Fig. 1. Radiograms of the pelvis: preoperative with visible right femoral neck fracture and postoperative after bipolar cemented alloplasty.
In principle, trochanteric fractures of the femur have been surgically treated for years. However, for a decade, an osteosynthesis method has been available, that may be recognized as the optimum method. It is the intramedullar fixation by the Gamma nail. It is charecterised by:
– an exceptionally high stability of the fixation, which allows rising to a standing position and weight bearing of operated limb before the bone union occurs,
– minimal invasiveness of the procedure – 3 skin cuts measuring approximately 4, 2 and 1 cm in length for performing closed reposition and fixation of the bone fragments,
– minimal intraoperative blood loss.
It is extremely important that weight bearing and exercising of the operated limb is possible from the first day post-op. The small surgical approaches significantly lower the risk of infectious complications in elderly patients. Those patients frequently use diapers, are uncared-for, or have a tendency to remove dressing from the postoperative wound due to senile dementia.
The friendly fixation system allows performing the surgery within approximately 30 minutes (4) (fig. 2).
Fig. 2. Intertrochanteric fracture of the left femur – preoperative radiogram and postoperative radiogram after surgical fixation with an intramedullary Gamma nail.
Osteoporotic fractures in the upper limb and spine
As it was mentioned at the beginning, other osteoporotic fractures are most frequently treated by conservative and functional methods:
– compression fractures of the vertebrae – by back braces and back support belts,
– distal radial fractures – by closed reduction and immobilization in a plaster cast (in case of secondary displacements or exceptionally unstable fractures – additionally fixed by a percutaneous insertion of Kirschner wires),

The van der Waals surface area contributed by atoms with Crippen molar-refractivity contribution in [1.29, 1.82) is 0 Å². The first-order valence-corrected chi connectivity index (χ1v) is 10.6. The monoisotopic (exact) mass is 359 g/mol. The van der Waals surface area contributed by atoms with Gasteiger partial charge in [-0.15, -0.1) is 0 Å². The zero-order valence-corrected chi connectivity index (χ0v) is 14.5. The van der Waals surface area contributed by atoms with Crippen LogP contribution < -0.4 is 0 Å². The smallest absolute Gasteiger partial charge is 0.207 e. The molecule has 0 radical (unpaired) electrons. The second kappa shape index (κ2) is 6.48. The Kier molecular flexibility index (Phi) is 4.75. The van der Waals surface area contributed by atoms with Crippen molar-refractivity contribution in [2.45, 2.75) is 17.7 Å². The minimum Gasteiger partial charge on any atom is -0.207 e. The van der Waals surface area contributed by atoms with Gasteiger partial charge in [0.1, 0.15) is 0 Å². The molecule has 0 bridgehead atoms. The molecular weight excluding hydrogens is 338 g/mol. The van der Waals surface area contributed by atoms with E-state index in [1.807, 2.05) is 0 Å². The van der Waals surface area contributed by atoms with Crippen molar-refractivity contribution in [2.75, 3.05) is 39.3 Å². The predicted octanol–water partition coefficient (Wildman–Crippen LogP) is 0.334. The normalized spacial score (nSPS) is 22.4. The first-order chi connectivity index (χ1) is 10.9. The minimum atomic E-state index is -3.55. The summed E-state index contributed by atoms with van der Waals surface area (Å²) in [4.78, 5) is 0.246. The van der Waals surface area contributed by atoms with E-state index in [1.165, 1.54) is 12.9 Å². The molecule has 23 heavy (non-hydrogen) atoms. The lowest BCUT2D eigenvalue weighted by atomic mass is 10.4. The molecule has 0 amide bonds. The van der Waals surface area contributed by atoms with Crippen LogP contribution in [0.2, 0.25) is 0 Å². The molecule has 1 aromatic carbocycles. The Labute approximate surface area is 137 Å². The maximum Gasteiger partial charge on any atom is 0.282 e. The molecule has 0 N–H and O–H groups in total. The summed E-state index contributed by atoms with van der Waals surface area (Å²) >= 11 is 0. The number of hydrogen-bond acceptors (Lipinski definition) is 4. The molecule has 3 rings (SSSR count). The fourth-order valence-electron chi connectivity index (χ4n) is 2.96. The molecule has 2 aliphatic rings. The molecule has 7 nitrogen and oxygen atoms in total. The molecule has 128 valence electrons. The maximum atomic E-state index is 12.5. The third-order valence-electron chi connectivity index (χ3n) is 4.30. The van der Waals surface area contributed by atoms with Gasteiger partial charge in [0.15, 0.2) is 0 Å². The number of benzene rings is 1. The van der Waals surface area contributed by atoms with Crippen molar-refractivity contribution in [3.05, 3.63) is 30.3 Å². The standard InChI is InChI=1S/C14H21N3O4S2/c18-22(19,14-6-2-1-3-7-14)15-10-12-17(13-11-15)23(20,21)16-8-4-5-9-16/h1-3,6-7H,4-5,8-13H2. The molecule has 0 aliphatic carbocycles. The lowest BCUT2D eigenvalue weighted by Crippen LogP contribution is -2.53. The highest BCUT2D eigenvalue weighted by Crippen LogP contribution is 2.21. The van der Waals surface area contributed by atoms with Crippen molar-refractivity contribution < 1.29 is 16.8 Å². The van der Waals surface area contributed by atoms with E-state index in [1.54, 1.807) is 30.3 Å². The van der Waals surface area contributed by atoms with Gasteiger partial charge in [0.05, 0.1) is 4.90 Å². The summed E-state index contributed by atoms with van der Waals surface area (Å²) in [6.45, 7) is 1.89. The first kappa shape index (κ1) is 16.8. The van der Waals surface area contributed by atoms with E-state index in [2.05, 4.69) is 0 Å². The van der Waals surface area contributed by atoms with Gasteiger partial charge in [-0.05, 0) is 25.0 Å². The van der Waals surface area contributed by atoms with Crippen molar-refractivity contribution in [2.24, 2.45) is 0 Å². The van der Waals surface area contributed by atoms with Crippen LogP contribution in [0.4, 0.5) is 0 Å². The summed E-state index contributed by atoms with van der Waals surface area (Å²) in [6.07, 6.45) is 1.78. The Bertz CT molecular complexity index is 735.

– proximal humeral fractures – by immobilization in a plaster cast or Desault bandage and early non-weight bearing exercises and passive motion exercises after recession of the acute pain phase.
However, in justified cases, in case of general and local contraindications for immobilization, and due to individual indications for surgical treatment, there are modern surgical treatment methods available for the aforementioned osteoporotic fractures. Fixation with locking plates (i.e. screws, which are fixing the plate to the bone are locked in the plate with their thread, simultaneously being anchored in the bone fragments in various angles) allow the postoperative management of patients without immobilization of the operated limb, early beginning of motoric and functional rehabilitation, despite low mechanical durability of the bone tissue (5) (fig. 3 and 4).
Fig. 3. The distal radial fracture; unsuccessful closed reduction of the fracture and immobilization in a plaster cast; corresponding image made after surgical reduction of the fracture and fixation with a locking palmar plate.
Fig. 4. Fracture of the head and surgical neck of the right humerus – unfavourable position of the bone fragments, visible immobilization in a Desault plaster cast; the postoperative radiogram presents anatomical reduction of the bone fragments and fixation with a Philos locking plate.
Compression fractures of the spine